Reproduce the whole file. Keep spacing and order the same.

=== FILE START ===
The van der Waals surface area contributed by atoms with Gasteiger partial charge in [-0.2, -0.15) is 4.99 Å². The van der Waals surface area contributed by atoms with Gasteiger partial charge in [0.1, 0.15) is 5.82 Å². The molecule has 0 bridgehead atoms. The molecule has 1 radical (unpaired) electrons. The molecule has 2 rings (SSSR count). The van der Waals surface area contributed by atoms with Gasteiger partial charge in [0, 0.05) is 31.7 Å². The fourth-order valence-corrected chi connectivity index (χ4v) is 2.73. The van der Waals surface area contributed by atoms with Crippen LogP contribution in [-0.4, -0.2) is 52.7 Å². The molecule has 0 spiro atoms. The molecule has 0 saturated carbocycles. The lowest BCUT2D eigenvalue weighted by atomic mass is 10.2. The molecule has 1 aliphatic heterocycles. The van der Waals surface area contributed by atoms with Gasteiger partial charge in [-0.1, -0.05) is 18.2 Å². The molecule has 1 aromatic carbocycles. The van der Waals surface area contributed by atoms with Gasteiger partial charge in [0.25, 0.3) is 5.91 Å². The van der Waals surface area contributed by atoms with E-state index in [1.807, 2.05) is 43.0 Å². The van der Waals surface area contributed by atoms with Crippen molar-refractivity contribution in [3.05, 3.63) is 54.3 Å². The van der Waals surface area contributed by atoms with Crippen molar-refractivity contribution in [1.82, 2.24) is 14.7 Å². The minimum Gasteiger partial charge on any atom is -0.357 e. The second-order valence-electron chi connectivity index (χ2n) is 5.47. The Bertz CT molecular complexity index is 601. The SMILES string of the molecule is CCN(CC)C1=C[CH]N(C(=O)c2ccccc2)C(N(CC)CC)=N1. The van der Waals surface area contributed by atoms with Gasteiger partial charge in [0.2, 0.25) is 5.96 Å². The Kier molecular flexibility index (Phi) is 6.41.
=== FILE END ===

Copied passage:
The van der Waals surface area contributed by atoms with Gasteiger partial charge in [-0.2, -0.15) is 4.99 Å². The van der Waals surface area contributed by atoms with Gasteiger partial charge in [0.1, 0.15) is 5.82 Å². The molecule has 0 bridgehead atoms. The molecule has 1 radical (unpaired) electrons. The molecule has 2 rings (SSSR count). The van der Waals surface area contributed by atoms with Gasteiger partial charge in [0, 0.05) is 31.7 Å². The fourth-order valence-corrected chi connectivity index (χ4v) is 2.73. The van der Waals surface area contributed by atoms with Crippen LogP contribution in [-0.4, -0.2) is 52.7 Å². The molecule has 0 spiro atoms. The molecule has 0 saturated carbocycles. The lowest BCUT2D eigenvalue weighted by atomic mass is 10.2. The molecule has 1 aliphatic heterocycles. The van der Waals surface area contributed by atoms with Gasteiger partial charge in [-0.1, -0.05) is 18.2 Å². The molecule has 1 aromatic carbocycles. The van der Waals surface area contributed by atoms with Gasteiger partial charge in [0.25, 0.3) is 5.91 Å². The van der Waals surface area contributed by atoms with E-state index in [1.807, 2.05) is 43.0 Å². The van der Waals surface area contributed by atoms with Crippen molar-refractivity contribution in [3.05, 3.63) is 54.3 Å². The van der Waals surface area contributed by atoms with Crippen molar-refractivity contribution in [1.82, 2.24) is 14.7 Å². The minimum Gasteiger partial charge on any atom is -0.357 e. The second-order valence-electron chi connectivity index (χ2n) is 5.47. The Bertz CT molecular complexity index is 601. The SMILES string of the molecule is CCN(CC)C1=C[CH]N(C(=O)c2ccccc2)C(N(CC)CC)=N1. The van der Waals surface area contributed by atoms with Gasteiger partial charge in [0.2, 0.25) is 5.96 Å². The Kier molecular flexibility index (Phi) is 6.41.